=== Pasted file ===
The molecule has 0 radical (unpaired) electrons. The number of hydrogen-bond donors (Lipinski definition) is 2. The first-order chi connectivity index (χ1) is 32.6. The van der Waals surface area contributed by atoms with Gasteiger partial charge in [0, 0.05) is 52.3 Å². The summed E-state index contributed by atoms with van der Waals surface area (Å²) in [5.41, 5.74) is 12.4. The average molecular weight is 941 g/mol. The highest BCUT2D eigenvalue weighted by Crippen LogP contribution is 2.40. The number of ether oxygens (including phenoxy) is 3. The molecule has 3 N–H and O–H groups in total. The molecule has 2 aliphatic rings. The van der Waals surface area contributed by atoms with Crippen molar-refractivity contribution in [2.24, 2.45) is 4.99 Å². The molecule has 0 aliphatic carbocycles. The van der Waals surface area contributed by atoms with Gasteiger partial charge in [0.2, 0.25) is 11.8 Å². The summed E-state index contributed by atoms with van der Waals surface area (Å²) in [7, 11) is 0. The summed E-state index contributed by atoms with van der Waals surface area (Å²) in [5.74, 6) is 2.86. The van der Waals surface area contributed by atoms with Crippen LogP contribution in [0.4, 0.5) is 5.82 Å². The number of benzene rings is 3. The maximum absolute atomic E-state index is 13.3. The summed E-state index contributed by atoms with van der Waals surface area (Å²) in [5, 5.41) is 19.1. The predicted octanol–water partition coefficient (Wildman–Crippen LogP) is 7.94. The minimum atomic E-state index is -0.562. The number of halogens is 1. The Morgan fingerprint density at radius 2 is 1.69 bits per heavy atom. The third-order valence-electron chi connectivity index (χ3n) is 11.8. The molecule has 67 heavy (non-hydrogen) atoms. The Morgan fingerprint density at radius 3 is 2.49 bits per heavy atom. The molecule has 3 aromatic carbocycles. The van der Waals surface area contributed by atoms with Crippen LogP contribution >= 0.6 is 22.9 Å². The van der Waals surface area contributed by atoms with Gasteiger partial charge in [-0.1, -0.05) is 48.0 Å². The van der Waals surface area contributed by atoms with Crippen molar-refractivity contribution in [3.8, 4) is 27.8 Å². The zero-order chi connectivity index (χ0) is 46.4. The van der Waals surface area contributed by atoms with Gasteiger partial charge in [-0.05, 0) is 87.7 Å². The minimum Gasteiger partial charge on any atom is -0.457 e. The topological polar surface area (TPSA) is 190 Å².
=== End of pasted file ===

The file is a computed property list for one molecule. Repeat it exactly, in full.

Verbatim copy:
The molecule has 0 radical (unpaired) electrons. The number of hydrogen-bond donors (Lipinski definition) is 2. The first-order chi connectivity index (χ1) is 32.6. The van der Waals surface area contributed by atoms with Gasteiger partial charge in [0, 0.05) is 52.3 Å². The summed E-state index contributed by atoms with van der Waals surface area (Å²) in [5.41, 5.74) is 12.4. The average molecular weight is 941 g/mol. The highest BCUT2D eigenvalue weighted by Crippen LogP contribution is 2.40. The number of ether oxygens (including phenoxy) is 3. The molecule has 3 N–H and O–H groups in total. The molecule has 2 aliphatic rings. The van der Waals surface area contributed by atoms with Crippen molar-refractivity contribution in [2.24, 2.45) is 4.99 Å². The molecule has 0 aliphatic carbocycles. The van der Waals surface area contributed by atoms with Gasteiger partial charge in [0.2, 0.25) is 11.8 Å². The summed E-state index contributed by atoms with van der Waals surface area (Å²) in [7, 11) is 0. The summed E-state index contributed by atoms with van der Waals surface area (Å²) in [5.74, 6) is 2.86. The van der Waals surface area contributed by atoms with Crippen LogP contribution in [0.4, 0.5) is 5.82 Å². The number of benzene rings is 3. The maximum absolute atomic E-state index is 13.3. The summed E-state index contributed by atoms with van der Waals surface area (Å²) in [5, 5.41) is 19.1. The predicted octanol–water partition coefficient (Wildman–Crippen LogP) is 7.94. The minimum atomic E-state index is -0.562. The number of halogens is 1. The Morgan fingerprint density at radius 2 is 1.69 bits per heavy atom. The third-order valence-electron chi connectivity index (χ3n) is 11.8. The molecule has 67 heavy (non-hydrogen) atoms. The Morgan fingerprint density at radius 3 is 2.49 bits per heavy atom. The molecule has 3 aromatic carbocycles. The van der Waals surface area contributed by atoms with Crippen LogP contribution >= 0.6 is 22.9 Å². The van der Waals surface area contributed by atoms with Gasteiger partial charge in [-0.1, -0.05) is 48.0 Å². The van der Waals surface area contributed by atoms with Crippen molar-refractivity contribution in [3.8, 4) is 27.8 Å². The zero-order chi connectivity index (χ0) is 46.4. The van der Waals surface area contributed by atoms with Gasteiger partial charge in [-0.05, 0) is 87.7 Å². The minimum Gasteiger partial charge on any atom is -0.457 e. The topological polar surface area (TPSA) is 190 Å².